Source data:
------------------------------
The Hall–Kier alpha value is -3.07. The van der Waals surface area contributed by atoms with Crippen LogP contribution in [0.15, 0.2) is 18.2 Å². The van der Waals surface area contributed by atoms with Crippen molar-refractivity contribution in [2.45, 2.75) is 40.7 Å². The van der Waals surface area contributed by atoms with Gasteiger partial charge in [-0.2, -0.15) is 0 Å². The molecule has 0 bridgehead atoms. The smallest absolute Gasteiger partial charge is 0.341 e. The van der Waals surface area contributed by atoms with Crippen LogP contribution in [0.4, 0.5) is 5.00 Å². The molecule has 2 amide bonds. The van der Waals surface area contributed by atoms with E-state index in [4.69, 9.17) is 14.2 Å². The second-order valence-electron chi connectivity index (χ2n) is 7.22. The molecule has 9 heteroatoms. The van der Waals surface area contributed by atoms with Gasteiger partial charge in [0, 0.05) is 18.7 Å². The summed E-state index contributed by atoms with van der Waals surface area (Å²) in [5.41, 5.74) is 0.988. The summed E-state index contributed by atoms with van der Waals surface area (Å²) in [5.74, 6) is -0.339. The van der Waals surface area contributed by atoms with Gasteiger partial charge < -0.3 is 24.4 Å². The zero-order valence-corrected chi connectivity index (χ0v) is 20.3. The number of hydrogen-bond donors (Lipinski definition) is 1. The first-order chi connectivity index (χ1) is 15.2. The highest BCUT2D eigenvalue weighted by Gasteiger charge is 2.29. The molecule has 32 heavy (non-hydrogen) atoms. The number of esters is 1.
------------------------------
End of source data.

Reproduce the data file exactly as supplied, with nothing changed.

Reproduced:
The Hall–Kier alpha value is -3.07. The van der Waals surface area contributed by atoms with Crippen LogP contribution in [0.15, 0.2) is 18.2 Å². The van der Waals surface area contributed by atoms with Crippen molar-refractivity contribution in [2.45, 2.75) is 40.7 Å². The van der Waals surface area contributed by atoms with Gasteiger partial charge in [-0.2, -0.15) is 0 Å². The molecule has 0 bridgehead atoms. The smallest absolute Gasteiger partial charge is 0.341 e. The van der Waals surface area contributed by atoms with Crippen LogP contribution in [0.4, 0.5) is 5.00 Å². The molecule has 2 amide bonds. The van der Waals surface area contributed by atoms with E-state index in [4.69, 9.17) is 14.2 Å². The second-order valence-electron chi connectivity index (χ2n) is 7.22. The molecule has 9 heteroatoms. The van der Waals surface area contributed by atoms with Gasteiger partial charge in [0, 0.05) is 18.7 Å². The summed E-state index contributed by atoms with van der Waals surface area (Å²) in [5.41, 5.74) is 0.988. The summed E-state index contributed by atoms with van der Waals surface area (Å²) in [5.74, 6) is -0.339. The van der Waals surface area contributed by atoms with Gasteiger partial charge < -0.3 is 24.4 Å². The zero-order valence-corrected chi connectivity index (χ0v) is 20.3. The number of hydrogen-bond donors (Lipinski definition) is 1. The first-order chi connectivity index (χ1) is 15.2. The highest BCUT2D eigenvalue weighted by Gasteiger charge is 2.29. The molecule has 32 heavy (non-hydrogen) atoms. The number of esters is 1.